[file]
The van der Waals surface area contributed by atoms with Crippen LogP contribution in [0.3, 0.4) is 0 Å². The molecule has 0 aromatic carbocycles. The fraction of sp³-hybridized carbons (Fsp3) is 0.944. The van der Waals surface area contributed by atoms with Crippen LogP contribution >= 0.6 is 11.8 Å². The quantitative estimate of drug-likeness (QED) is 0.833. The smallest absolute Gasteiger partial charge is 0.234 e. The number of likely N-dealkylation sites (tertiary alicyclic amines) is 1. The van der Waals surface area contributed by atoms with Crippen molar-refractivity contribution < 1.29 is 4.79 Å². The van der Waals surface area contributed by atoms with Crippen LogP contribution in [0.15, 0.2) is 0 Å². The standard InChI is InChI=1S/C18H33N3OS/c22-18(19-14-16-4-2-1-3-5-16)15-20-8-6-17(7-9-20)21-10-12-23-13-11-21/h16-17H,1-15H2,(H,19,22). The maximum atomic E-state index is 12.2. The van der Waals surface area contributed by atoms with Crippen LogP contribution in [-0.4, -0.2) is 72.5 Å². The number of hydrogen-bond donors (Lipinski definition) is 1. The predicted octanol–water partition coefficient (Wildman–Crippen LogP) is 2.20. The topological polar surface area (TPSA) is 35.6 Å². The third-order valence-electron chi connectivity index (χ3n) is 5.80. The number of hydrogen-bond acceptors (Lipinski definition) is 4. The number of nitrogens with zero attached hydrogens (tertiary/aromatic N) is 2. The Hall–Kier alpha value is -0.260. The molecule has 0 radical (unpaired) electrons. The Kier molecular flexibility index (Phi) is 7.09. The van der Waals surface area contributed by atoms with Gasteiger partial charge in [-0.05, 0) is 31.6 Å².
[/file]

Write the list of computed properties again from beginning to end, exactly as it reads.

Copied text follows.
The van der Waals surface area contributed by atoms with Crippen LogP contribution in [0.3, 0.4) is 0 Å². The molecule has 0 aromatic carbocycles. The fraction of sp³-hybridized carbons (Fsp3) is 0.944. The van der Waals surface area contributed by atoms with Crippen LogP contribution >= 0.6 is 11.8 Å². The quantitative estimate of drug-likeness (QED) is 0.833. The smallest absolute Gasteiger partial charge is 0.234 e. The number of likely N-dealkylation sites (tertiary alicyclic amines) is 1. The van der Waals surface area contributed by atoms with Crippen molar-refractivity contribution < 1.29 is 4.79 Å². The van der Waals surface area contributed by atoms with Crippen LogP contribution in [0.15, 0.2) is 0 Å². The standard InChI is InChI=1S/C18H33N3OS/c22-18(19-14-16-4-2-1-3-5-16)15-20-8-6-17(7-9-20)21-10-12-23-13-11-21/h16-17H,1-15H2,(H,19,22). The maximum atomic E-state index is 12.2. The van der Waals surface area contributed by atoms with Crippen LogP contribution in [-0.4, -0.2) is 72.5 Å². The number of hydrogen-bond donors (Lipinski definition) is 1. The predicted octanol–water partition coefficient (Wildman–Crippen LogP) is 2.20. The topological polar surface area (TPSA) is 35.6 Å². The third-order valence-electron chi connectivity index (χ3n) is 5.80. The number of hydrogen-bond acceptors (Lipinski definition) is 4. The number of nitrogens with zero attached hydrogens (tertiary/aromatic N) is 2. The Hall–Kier alpha value is -0.260. The molecule has 0 radical (unpaired) electrons. The Kier molecular flexibility index (Phi) is 7.09. The van der Waals surface area contributed by atoms with Gasteiger partial charge in [-0.05, 0) is 31.6 Å².